Endoscopy 2022; 54(09): E520-E521
DOI: 10.1055/a-1656-9340
E-Videos

A clip in the right place: successful endoscopic submucosal dissection of a cecal tumor exhibiting the muscle-retracting sign

Hisashi Fukuda
1   Department of Gastroenterology, Jyoban Hospital, Tokiwa Foundation, Fukushima, Japan
,
Yuka Kowazaki
1   Department of Gastroenterology, Jyoban Hospital, Tokiwa Foundation, Fukushima, Japan
,
Itaru Saito
1   Department of Gastroenterology, Jyoban Hospital, Tokiwa Foundation, Fukushima, Japan
,
Shinichi Hirooka
2   Department of Pathology, Jyoban Hospital, Tokiwa Foundation, Fukushima, Japan
,
Tomohiro Kurokawa
3   Department of Surgery, Jyoban Hospital, Tokiwa Foundation, Fukushima, Japan
,
Norio Kanzaki
3   Department of Surgery, Jyoban Hospital, Tokiwa Foundation, Fukushima, Japan
,
Anastasios C. Manolakis
4   University of Thessaly, School of Medicine, Larissa, Greece
5   Department of Gastroenterology, University Hospital of Larissa, Larissa, Greece
› Author Affiliations
 

Among the challenges encountered during endoscopic submucosal dissection (ESD), firm “retraction” of the muscularis propria towards the tumor (the “muscle-retracting” sign) can lead to non-curative resection, failure to complete ESD, or perforation [1]. Peranal endoscopic myectomy has been introduced as a means for dealing with such lesions, its merit however is currently limited to the lower rectum, where the muscularis propria is thicker compared with the rest of the colon [2]. Based on the above, we decided to illustrate a technical variation of ESD that was used to achieve an R0 resection for a cecal type 0-Is tumor with the muscle-retracting sign ([Fig. 1]; [Video 1]).

Zoom Image
Fig. 1 Endoscopic view showing a protruded-type tumor in the cecum.

Video 1 Endoscopic submucosal dissection of a cecal protruded-type tumor with the muscle-retracting sign.


Quality:

During colonoscopy, an 18-mm 0-Is tumor was identified in the cecum of an 80-year-old man with a history of post-stroke paralysis. Because of the patientʼs age and underlying disease, ESD was performed. During ESD, a muscle-retracting area was recognized in the center of the lesion and the surrounding submucosa was dissected to expose this area. The mucosal incision was then completed, leaving only the muscle-retracting area temporarily intact ([Fig. 2 a]). In order to achieve R0 resection and prevent perforation, a reopenable hemoclip was anchored onto the muscle-retracting area as close as possible to the muscularis propria ([Fig. 2 b]). The remaining tissue above the clip was then dissected, while avoiding contact between the ESD knife and the metal “arms” of the hemoclip ([Fig. 2 c]). ESD was completed without perforation, and the ESD defect was completely closed with hemoclips to prevent delayed perforation.

Zoom Image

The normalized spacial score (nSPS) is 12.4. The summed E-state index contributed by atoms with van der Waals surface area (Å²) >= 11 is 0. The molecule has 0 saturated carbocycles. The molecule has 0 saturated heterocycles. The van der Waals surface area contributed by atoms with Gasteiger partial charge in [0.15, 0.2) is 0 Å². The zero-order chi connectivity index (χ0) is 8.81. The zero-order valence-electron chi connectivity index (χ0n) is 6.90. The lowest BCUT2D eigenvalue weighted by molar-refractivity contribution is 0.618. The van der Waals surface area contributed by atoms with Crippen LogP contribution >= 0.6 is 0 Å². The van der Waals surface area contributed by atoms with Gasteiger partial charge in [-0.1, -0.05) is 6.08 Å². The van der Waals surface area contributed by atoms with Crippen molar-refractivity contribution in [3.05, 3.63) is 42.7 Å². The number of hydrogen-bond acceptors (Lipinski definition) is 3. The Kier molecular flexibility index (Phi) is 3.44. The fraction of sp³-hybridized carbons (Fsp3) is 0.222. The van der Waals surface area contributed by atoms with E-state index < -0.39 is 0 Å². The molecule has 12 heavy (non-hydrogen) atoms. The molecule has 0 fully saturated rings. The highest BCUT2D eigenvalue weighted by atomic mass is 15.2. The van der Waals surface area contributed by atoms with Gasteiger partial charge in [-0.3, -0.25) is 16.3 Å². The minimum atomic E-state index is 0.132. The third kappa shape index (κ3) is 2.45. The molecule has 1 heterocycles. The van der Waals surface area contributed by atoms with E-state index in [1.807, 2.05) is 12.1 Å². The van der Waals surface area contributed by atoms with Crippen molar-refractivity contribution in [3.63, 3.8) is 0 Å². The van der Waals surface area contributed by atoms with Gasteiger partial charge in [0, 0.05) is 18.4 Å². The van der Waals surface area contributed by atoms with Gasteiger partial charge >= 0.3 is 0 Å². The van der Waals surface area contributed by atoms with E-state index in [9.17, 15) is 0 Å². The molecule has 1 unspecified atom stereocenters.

Fig. 2 Endoscopic images during the endoscopic submucosal dissection procedure showing: a exposure of the muscle-retracting area; b clipping of the muscle-retracting area with a reopenable hemoclip; c dissection above the hemoclip.

The muscle-retracting area could be identified on the resected surface of the specimen ([Fig. 3]). Histopathologic examination revealed tumor invasion into the submucosa (4500 μm) just above the muscularis propria (pT1b), but the resection margins were negative and no lymphovascular invasion was documented ([Fig. 4]).

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Fig. 3 Macroscopic appearance of the resected specimen showing: a the mucosal surface; b the resected surface.
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Fig. 4 Histopathological appearance of a section of the deepest region: a with hematoxylin and eosin (H&E) staining; b with desmin staining; c at higher magnification, showing deep submucosal invasion just above the muscularis propria, which was consistent with a type 0-Is, 15 × 15-mm adenocarcinoma (tub1, pT1b [4500 μm], ly0, v0, BD1, pHM0, pVM0).

In conclusion, upon identification of the muscle-retracting sign during ESD, clipping at the base of the muscle-retracting area and dissection above the clip can prevent perforation while maximizing resection depth to ensure an R0 resection.

Endoscopy_UCTN_Code_TTT_1AQ_2AD

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Competing interests

The authors declare that they have no conflict of interest.


Corresponding author

Hisashi Fukuda, MD
Department of Gastroenterology
Jyoban Hospital, Tokiwa Foundation
57 Jyoban kamiyunagayamachi kaminodai, Iwaki
Fukushima, 972-8322
Japan   

Publication History

Article published online:
25 October 2021

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Zoom Image
Fig. 1 Endoscopic view showing a protruded-type tumor in the cecum.
Zoom Image
Fig. 2 Endoscopic images during the endoscopic submucosal dissection procedure showing: a exposure of the muscle-retracting area; b clipping of the muscle-retracting area with a reopenable hemoclip; c dissection above the hemoclip.
Zoom Image
Fig. 3 Macroscopic appearance of the resected specimen showing: a the mucosal surface; b the resected surface.
Zoom Image
Fig. 4 Histopathological appearance of a section of the deepest region: a with hematoxylin and eosin (H&E) staining; b with desmin staining; c at higher magnification, showing deep submucosal invasion just above the muscularis propria, which was consistent with a type 0-Is, 15 × 15-mm adenocarcinoma (tub1, pT1b [4500 μm], ly0, v0, BD1, pHM0, pVM0).